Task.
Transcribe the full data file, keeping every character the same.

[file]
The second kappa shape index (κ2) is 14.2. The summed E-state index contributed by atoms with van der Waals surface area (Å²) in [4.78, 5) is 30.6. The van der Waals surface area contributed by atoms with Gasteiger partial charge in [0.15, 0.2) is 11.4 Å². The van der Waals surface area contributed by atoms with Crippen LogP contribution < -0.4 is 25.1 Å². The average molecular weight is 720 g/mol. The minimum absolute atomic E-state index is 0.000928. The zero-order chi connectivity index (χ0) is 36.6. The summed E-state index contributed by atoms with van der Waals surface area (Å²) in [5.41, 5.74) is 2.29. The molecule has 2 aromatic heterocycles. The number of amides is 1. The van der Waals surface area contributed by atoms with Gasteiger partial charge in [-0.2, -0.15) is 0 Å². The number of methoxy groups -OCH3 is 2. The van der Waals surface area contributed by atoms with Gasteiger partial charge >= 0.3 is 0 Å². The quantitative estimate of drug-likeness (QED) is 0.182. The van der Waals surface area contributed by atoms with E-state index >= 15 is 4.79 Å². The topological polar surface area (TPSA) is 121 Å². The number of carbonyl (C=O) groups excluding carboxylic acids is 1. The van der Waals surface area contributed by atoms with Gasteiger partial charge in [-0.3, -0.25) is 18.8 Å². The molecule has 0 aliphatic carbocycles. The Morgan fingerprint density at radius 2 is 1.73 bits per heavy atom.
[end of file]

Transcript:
The second kappa shape index (κ2) is 14.2. The summed E-state index contributed by atoms with van der Waals surface area (Å²) in [4.78, 5) is 30.6. The van der Waals surface area contributed by atoms with Gasteiger partial charge in [0.15, 0.2) is 11.4 Å². The van der Waals surface area contributed by atoms with Crippen LogP contribution < -0.4 is 25.1 Å². The average molecular weight is 720 g/mol. The minimum absolute atomic E-state index is 0.000928. The zero-order chi connectivity index (χ0) is 36.6. The summed E-state index contributed by atoms with van der Waals surface area (Å²) in [5.41, 5.74) is 2.29. The molecule has 2 aromatic heterocycles. The number of amides is 1. The van der Waals surface area contributed by atoms with Gasteiger partial charge in [-0.2, -0.15) is 0 Å². The number of methoxy groups -OCH3 is 2. The van der Waals surface area contributed by atoms with Gasteiger partial charge >= 0.3 is 0 Å². The quantitative estimate of drug-likeness (QED) is 0.182. The van der Waals surface area contributed by atoms with E-state index >= 15 is 4.79 Å². The topological polar surface area (TPSA) is 121 Å². The number of carbonyl (C=O) groups excluding carboxylic acids is 1. The van der Waals surface area contributed by atoms with Gasteiger partial charge in [-0.3, -0.25) is 18.8 Å². The molecule has 0 aliphatic carbocycles. The Morgan fingerprint density at radius 2 is 1.73 bits per heavy atom.